Chef Rakesh Raghunathan traces South India beyond idli, dosa and medu vada

Updated: Mar 24, 2019, 09:00 IST | Kasturi Gadge | Mumbai

On his new television show, Dakshin Diaries, chef Rakesh Raghunathan eat-pray-loves his way through south India

Vatha kuzhambu, a gravy cooked in tamarind water
Vatha kuzhambu, a gravy cooked in tamarind water

To unearth centuries-old recipes, chef Rakesh Raghunathan entered centuries-old temples. On Living Foodz's new television show, Dakshin Diaries, Raghunathan explores the food, cultures and people of three southern states: Tamil Nadu, Kerala and Karnataka, by first exploring the food of the gods.

He says, "Through this show, we have explored the traditional temple prasadams, the contemporary temple prasadams and what its future will look like. We have conceptualised Dakshin Diaries in a way that it highlights the difference between how viewers have known the southern states until now and how that perception will change through this show."

Bun halwa
Bun halwa

With each episode, Dakshin Diaries breaks the stereotypes about south Indian food by exploring lesser known variations of them, for instance, Kanchipuram idli, a temple prasadam. "This idli is prepared in a bamboo basket, unlike the typical pressure-cooker method of cooking. Additionally, the Maddur vada, which was invented at Maddur railway station in Karnataka, is a broken wheat chakkara pongal [pudding made with jaggery]."

Along with recipes, Raghunathan has tried to offer a multi-faceted view of the south. There are extended segments on how Tanjore paintings and Athangudi tiles are made, how celebrations such as Pongal and the release of a new Rajinikanth film take place, how people as diverse as rapper Sofia Ashraf and LGBTQi activist Gopi Shankar find their space and their voice. "In the episode in which I meet Gopi, who is from Madurai, he took me around the Meenakshi Amman temple and showed me carvings portraying transsexual people. Back then, they were accepted in society and were not considered taboo like today. In a way, it was breaking stereotypes about Madurai, which is perceived to be mainly about temples."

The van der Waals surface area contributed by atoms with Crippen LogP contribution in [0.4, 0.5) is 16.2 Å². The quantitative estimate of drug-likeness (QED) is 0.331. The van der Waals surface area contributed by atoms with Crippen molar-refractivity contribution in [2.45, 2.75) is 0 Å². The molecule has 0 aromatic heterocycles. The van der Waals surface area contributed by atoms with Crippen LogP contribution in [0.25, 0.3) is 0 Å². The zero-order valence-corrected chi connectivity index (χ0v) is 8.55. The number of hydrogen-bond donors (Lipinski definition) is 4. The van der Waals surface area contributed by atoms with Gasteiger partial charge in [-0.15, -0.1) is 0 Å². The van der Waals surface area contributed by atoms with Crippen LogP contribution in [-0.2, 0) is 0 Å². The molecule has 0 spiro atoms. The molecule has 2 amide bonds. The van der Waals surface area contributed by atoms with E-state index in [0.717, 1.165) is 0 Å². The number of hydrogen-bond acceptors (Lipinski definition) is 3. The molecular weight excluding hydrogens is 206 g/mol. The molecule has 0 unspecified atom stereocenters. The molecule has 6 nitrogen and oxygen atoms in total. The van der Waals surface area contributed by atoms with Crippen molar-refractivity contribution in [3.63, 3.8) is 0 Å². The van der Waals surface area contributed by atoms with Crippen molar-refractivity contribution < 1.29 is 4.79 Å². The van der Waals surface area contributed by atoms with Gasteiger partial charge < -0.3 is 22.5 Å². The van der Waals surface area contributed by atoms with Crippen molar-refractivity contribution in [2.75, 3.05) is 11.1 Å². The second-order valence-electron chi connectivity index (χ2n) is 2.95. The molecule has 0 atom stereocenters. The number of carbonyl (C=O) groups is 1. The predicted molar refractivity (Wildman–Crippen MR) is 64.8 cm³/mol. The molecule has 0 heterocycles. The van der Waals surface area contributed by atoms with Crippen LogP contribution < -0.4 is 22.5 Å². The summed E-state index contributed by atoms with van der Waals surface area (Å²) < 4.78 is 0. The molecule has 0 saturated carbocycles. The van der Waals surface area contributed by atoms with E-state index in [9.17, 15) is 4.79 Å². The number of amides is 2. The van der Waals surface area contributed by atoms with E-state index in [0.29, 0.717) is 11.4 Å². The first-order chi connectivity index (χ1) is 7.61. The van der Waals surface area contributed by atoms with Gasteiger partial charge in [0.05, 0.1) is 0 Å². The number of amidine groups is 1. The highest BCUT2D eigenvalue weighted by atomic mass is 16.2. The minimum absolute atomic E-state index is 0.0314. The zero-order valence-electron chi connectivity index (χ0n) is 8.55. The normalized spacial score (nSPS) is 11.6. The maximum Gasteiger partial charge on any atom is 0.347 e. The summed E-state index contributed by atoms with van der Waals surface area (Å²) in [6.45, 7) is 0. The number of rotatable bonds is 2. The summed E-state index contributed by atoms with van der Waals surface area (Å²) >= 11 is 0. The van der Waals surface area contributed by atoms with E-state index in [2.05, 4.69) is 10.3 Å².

Chef Rakesh Raghunathan
Chef Rakesh Raghunathan

On the show, this diversity is interwoven with food. For instance, in one of the episodes, he visits a monastery in Karnataka to showcase Tibetan food and how the people adapted to living in a strange country. In another, he found a link between the sweet tooth of Tanjore and UP. "Here, we met the founders of Murari Sweets, a well-known sweets establishment. Centuries ago, ancestors of this family moved from UP and settled in Tanjore and started churning out sweets that are popular in both UP as well as Tanjore."

What makes the show unique is the research on temple prasadams and their importance in the history of these states. "When you compare temple prasadams between the north and the south of India, I have noticed that in the north, you can buy packets of sweets from outside and offer it to the idol.

However, in the south, no matter what the size of the temple is, there is always a madapalli [temple kitchen] attached. During one of my conversations with a priest, he mentioned that temple prasadams originated to feed people who volunteered in temples. The scriptures specify the quantity of the food to be offered, which wood has to be used, from where the materials have to be procured, the number of people employed to cook, and so on. These guidelines are followed till date." That should have been obvious to Raghunathan, because centuries-old recipes will lose their flavour if adulterated in any way.

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